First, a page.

Conceptual translation of the largest open reading frame of zehn1109 reveals a 499 amino acid protein with 55% identity to human and mouse Acvrl1 (Fig. 4). Homology to mammalian Acvrl1 is highest (75%) within the C-terminal kinase domain (from L196). Within this domain, the L45 loop (S254-S261), which confers Smad specificity to TGFβ type I receptors (Chen et al., 1998), contains only one conservative substitution. In contrast, the N-terminal ligand binding domain encoded by zehn1109 shares only 17% identity with mammalian Acvrl1, most of which can be accounted for by ten cysteines that are common to all TGFβ type I receptors. Despite the lack of homology in the ligand binding domain, we strongly believe that this gene is the zebrafish ortholog of mammalian Acvrl1 (see Discussion).
Sequencing of acvrl1 cDNA synthesized from vbgy6 mutant embryos uncovered a point mutation within the kinase domain creating a leucine-to-phenylalanine substitution (L249F; Fig. 4). This leucine, which lies five residues N-terminal to the L45 loop, is conserved in all TGFβ type I receptors, although it has not previously been ascribed a specific function. When assayed for this polymorphism, each vbgy6 mutant embryo recombinant at either of the closest flanking genomic markers was shown to possess the mutant genotype. Furthermore, sequencing of the vbgft09e allele revealed a point mutation converting a tyrosine to a stop codon (Y88Stop; Fig. 4). This mutation stops translation within the ligand binding domain and therefore would be expected to produce a nonfunctional protein.
To confirm that mutations in acvrl1 are responsible for the vbg phenotype, we attempted to phenocopy this mutant using morpholino-modified antisense oligonucleotides (morpholinos) (Summerton, 1999). Morpholinos have been used in zebrafish to phenocopy a number of early mutations (Nasevicius and Ekker, 2000), and their stability allows translation inhibition relatively late in development. When injected into 1- to 4-cell wild-type embryos, a total of 22.5 ng of a control morpholino had no effect on blood flow or vascular architecture at 2.25 dpf (Fig. 5A). In contrast, 22.5 ng of a 2:1 mixture of acvrl1 morpholinos directed against coding sequence (MO1) and noncoding exon1 (MO2) increased cranial blood flow relative to control in 86% (114/132) of embryos at 2.25 dpf. A 15 ng dose of morpholino mixture produced fewer embryos (11/50) with obvious phenotypes. Analysis of a random sample of affected embryos by confocal microangiography revealed a range of phenotypes, from essentially complete phenocopy of vbg mutants (Fig. 5B,C) to focal cranial vessel dilations (Fig. 5D). Affected vessels included the basal communicating artery, posterior connecting segments, basilar artery, and primordial hindbrain channel, each of which can be dilated in vbg mutants.
Zebrafish acvrl1 is expressed in endothelial cells
We used RT-PCR and whole-mount in situ hybridization to determine the temporal and spatial distribution of zebrafish acvrl1 transcripts. By RT-PCR, acvrl1 transcripts are first detectable at tailbud stage (10 hpf) and continue to be expressed as late as 4 dpf (data not shown). However, in situ hybridization is not sensitive enough to reliably detect acvrl1 transcripts before 40-45 hpf. At this time, as in mammals, acvrl1 is expressed in endothelial cells. Rostral acvrl1 expression (Fig. 6A,B) is significantly weaker and more limited than that of the endothelial marker, tie1 (Fig. 6E,F), and predominates in vessels that become enlarged in vbg mutants. acvrl1 expression is strongest in the first aortic arch, the internal carotid artery and its caudal division, the basal communicating artery and the optic vein (Fig. 6A,B). The primordial hindbrain channels sometimes exhibit a weakly positive signal, whereas the basilar artery is consistently negative. The weak to undetectable staining of these latter vessels is also observed with tie1 (Fig. 6E,F) and may reflect the inherent difficulty in staining deep cranial vessels using whole-mount in situ hybridization. acvrl1 expression is moderate in the lateral dorsal aortae (Fig. 6B), weak in the trunk axial vessels, and undetectable in the trunk intersegmental vessels (Fig. 6C,D). Expression in these vessels is weaker but qualitatively identical to that of tie1 (Fig. 6F,G,H).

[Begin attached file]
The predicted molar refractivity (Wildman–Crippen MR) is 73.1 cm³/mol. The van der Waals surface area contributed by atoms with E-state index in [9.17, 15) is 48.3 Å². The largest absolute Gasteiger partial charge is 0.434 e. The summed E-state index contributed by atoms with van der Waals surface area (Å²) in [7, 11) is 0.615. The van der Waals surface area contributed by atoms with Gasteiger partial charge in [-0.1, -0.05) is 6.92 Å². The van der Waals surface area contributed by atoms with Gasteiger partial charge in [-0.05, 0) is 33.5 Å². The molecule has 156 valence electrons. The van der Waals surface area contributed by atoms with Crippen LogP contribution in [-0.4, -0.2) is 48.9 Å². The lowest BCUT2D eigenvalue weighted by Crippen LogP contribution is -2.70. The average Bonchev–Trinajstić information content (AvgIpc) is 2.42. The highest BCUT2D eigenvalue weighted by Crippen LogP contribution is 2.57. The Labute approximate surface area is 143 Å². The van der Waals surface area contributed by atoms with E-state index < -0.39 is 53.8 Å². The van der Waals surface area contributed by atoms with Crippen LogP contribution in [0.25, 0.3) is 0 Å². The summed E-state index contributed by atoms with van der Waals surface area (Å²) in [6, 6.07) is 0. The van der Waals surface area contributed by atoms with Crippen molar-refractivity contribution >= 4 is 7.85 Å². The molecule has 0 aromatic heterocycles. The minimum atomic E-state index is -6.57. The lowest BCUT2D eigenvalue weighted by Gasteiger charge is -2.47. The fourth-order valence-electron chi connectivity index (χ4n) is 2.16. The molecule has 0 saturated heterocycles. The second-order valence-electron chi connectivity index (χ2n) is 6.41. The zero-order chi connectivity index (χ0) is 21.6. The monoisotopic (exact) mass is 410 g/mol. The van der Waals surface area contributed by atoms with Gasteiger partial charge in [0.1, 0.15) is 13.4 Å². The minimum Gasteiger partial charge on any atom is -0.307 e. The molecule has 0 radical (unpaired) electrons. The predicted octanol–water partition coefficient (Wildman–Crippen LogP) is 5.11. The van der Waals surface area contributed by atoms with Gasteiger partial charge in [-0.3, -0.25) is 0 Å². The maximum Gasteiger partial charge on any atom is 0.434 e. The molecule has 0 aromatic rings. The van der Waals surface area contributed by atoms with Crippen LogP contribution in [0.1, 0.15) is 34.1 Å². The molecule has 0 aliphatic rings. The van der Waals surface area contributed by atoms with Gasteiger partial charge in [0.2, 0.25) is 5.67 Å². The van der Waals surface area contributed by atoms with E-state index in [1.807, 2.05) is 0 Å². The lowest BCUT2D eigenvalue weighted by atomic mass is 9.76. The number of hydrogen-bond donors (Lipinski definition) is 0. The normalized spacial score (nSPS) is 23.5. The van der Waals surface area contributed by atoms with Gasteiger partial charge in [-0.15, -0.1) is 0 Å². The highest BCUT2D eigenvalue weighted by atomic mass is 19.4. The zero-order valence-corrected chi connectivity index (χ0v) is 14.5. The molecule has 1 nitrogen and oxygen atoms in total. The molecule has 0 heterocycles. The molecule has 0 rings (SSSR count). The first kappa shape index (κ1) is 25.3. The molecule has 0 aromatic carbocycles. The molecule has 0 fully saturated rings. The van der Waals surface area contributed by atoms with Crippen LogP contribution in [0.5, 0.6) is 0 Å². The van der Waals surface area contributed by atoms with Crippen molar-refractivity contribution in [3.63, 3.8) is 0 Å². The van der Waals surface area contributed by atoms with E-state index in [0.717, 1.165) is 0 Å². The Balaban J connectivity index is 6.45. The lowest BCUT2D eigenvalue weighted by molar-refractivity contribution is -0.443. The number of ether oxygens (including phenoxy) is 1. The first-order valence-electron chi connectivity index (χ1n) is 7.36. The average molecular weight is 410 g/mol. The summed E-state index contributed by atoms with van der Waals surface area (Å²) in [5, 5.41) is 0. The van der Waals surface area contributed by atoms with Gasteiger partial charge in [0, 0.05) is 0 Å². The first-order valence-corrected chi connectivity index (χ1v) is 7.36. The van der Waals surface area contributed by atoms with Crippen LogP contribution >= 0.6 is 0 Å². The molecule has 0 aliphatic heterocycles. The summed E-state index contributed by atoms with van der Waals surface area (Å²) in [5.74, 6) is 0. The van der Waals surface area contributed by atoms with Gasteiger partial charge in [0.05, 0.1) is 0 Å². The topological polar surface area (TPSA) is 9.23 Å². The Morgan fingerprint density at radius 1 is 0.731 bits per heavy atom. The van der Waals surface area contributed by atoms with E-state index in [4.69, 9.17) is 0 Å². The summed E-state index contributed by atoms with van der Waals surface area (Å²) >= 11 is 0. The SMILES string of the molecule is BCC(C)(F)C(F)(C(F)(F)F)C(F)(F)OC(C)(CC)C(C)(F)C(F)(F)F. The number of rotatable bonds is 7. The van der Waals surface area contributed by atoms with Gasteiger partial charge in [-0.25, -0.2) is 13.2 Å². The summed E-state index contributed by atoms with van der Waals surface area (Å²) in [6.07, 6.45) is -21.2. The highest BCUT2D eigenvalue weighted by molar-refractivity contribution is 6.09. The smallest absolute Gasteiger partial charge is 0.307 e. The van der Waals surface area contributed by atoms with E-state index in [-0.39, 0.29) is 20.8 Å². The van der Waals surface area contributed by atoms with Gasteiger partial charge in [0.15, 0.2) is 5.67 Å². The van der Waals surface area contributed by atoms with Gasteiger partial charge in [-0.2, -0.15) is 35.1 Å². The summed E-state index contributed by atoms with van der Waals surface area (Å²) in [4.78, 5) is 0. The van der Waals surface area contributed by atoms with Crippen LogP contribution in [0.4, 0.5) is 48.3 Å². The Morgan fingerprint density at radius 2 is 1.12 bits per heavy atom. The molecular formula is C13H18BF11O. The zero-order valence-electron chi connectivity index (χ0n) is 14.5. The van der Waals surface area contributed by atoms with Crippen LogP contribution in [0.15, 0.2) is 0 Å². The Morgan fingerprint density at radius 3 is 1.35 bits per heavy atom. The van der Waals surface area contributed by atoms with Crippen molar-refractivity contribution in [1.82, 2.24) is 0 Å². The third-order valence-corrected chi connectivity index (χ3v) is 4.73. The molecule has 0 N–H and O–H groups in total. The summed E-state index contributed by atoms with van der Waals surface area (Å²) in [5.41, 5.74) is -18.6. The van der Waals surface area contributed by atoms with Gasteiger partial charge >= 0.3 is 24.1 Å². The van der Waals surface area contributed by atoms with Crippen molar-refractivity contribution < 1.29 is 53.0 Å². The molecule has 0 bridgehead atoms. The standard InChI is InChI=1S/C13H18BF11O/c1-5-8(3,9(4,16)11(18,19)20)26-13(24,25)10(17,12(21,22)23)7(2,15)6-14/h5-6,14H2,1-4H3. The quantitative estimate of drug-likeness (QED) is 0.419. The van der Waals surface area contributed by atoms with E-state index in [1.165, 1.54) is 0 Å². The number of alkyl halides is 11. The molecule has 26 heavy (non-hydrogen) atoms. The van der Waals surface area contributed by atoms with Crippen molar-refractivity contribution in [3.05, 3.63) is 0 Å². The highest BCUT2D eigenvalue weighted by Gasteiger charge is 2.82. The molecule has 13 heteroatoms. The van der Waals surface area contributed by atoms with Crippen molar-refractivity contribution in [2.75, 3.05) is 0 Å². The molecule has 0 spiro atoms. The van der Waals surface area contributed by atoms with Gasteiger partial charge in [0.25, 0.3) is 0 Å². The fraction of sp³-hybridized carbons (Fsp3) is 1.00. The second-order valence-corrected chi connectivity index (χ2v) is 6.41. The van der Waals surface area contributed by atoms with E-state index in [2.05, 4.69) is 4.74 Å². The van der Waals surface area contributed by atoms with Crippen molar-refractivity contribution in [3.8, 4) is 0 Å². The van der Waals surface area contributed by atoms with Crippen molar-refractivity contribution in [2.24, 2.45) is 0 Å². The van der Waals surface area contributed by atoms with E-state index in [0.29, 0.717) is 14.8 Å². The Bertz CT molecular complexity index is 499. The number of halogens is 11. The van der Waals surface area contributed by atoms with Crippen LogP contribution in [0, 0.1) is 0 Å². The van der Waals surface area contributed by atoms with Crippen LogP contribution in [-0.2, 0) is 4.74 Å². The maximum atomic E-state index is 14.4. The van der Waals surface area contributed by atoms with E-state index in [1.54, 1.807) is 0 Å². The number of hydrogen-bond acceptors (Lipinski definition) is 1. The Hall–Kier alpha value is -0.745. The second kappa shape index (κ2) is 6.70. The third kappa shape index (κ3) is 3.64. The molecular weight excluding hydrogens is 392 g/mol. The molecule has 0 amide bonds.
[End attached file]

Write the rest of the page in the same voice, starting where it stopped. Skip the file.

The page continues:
Zebrafish Acvrl1 signals through the Smad1/5/8 pathway
Mammalian Acvrl1 proteins signal through the Smad1/5/8, or BMP pathway, and not the Smad2/3, or TGFβ/activin/nodal pathway (Chen and Massague, 1999). To determine which Smad pathway is activated by zebrafish Acvrl1, we injected into 1- to 4-cell embryos activated acvrl1 mRNA (acvrl1*), which encodes a single amino change (Q193D) that renders Smad phosphorylation independent of ligand and type II receptor (Wieser et al., 1995). Injection of 5 pg acvrl1* mRNA induces Smad1 phosphorylation at shield stage (6 hpf), as detected by whole-mount immunohistochemistry using a phospho-Smad1 antibody (Fig. 7A,B). Five pg of acvrl1* also induces gata2 mRNA (Fig. 7D,E), a ventral ectodermal marker that is upregulated by signaling through the Smad1/5/8 pathway (Maeno et al., 1996). In contrast, up to 100 pg mRNA of the vbgy6 allele of acvrl1* (Q193D; L249F) is ineffective in inducing Smad1 phosphorylation and only minimally effective in inducing gata2 mRNA expression (Fig. 7C,F) despite similar translation efficiencies of acvrl1* and acvrl1*(vbgy6) mRNAs in vivo (data not shown).